What more can I say about Underworld that I haven’t already said? Everything, Everything is a pretty good document of an Underworld show, though you can’t quite get it all in just a CD. They are one of the few bands I still get really excited about when they come to town. Mostly because it’s a really core group of fans – they aren’t exploding in popularity, but they aren’t washed up or old hat either – that makes for a relatively hype-free, fun time. There are not too many bands around like that these days.





Fripp & Eno – Evening Star

27 06 2010

Listened: Wednesday June 23

Woody gave me Evening Star, which was given to him by his brother Glen. He noted that Glen used to listen to this as he went to bed and it sometimes gave him nightmares. I guess I can see that. It’s very minimalist and reminds me of yoga music. If I put it on at work it’s like I don’t even have music on – I don’t really notice it.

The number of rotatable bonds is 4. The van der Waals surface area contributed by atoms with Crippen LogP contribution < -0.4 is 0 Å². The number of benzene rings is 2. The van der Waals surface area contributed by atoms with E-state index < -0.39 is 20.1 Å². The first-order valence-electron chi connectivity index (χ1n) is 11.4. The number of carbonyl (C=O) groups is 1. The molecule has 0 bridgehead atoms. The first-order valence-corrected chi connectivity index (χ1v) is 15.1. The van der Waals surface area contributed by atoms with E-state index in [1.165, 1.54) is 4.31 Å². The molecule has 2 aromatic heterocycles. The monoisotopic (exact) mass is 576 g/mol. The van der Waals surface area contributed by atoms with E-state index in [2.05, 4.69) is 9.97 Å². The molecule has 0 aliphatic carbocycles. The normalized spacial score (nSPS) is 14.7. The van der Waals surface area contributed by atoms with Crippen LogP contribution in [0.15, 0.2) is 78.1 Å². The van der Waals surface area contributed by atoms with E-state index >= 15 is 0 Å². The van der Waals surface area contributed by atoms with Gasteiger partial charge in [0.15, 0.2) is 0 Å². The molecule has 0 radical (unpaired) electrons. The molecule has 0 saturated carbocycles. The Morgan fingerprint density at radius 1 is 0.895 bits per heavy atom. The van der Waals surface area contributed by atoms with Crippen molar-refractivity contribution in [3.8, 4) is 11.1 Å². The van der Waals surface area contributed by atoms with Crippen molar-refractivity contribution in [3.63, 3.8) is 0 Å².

I’d like to explore other Eno albums. I’ve heard many times over the years that Music for Airports is good. I hope it’s a bit more engaging than this album.





Donovan – The Essential Donovan

27 06 2010

Listened: Wednesday June 23

Like his countryman Nick Drake, advertisers love Donovan. I’ve heard several of his songs on TV commercials. I think their love for Donovan makes a lot more sense to me than Nick Drake. His early Dylan-like songs are very beautiful and simple and thus can be very commercially appealing. Similarly, quite a few people have covered his songs brilliantly; Joan Baez and her sister Mimi Farina do an amazing version of Catch the Wind.

I have a love-hate relationship with many of his songs though. He borders upon hippie-dippie-ness with songs like Sunshine Superman, Atlantis, and Mellow Yellow. The first Donovan song I ever heard (Sunshine Superman) was from a performance in one of the Secret Policeman’s Balls. I liked the song, but I didn’t really get a sense of the depth of what I know about Donovan now.

My second experience with Donovan was the use of Hurdy Gurdy Man in Zodiac as the Zodiac killer performs his first murder. That song still creeps me out (in a good way) to this day – being creeped out apparently impressed me much more than my prior Donovan experience. At about the same time, Catch the Wind was being used on a TV commercial and Woody told me who sang it. Woody has good taste in music, so I figured if he liked Donovan, I should give him another chance.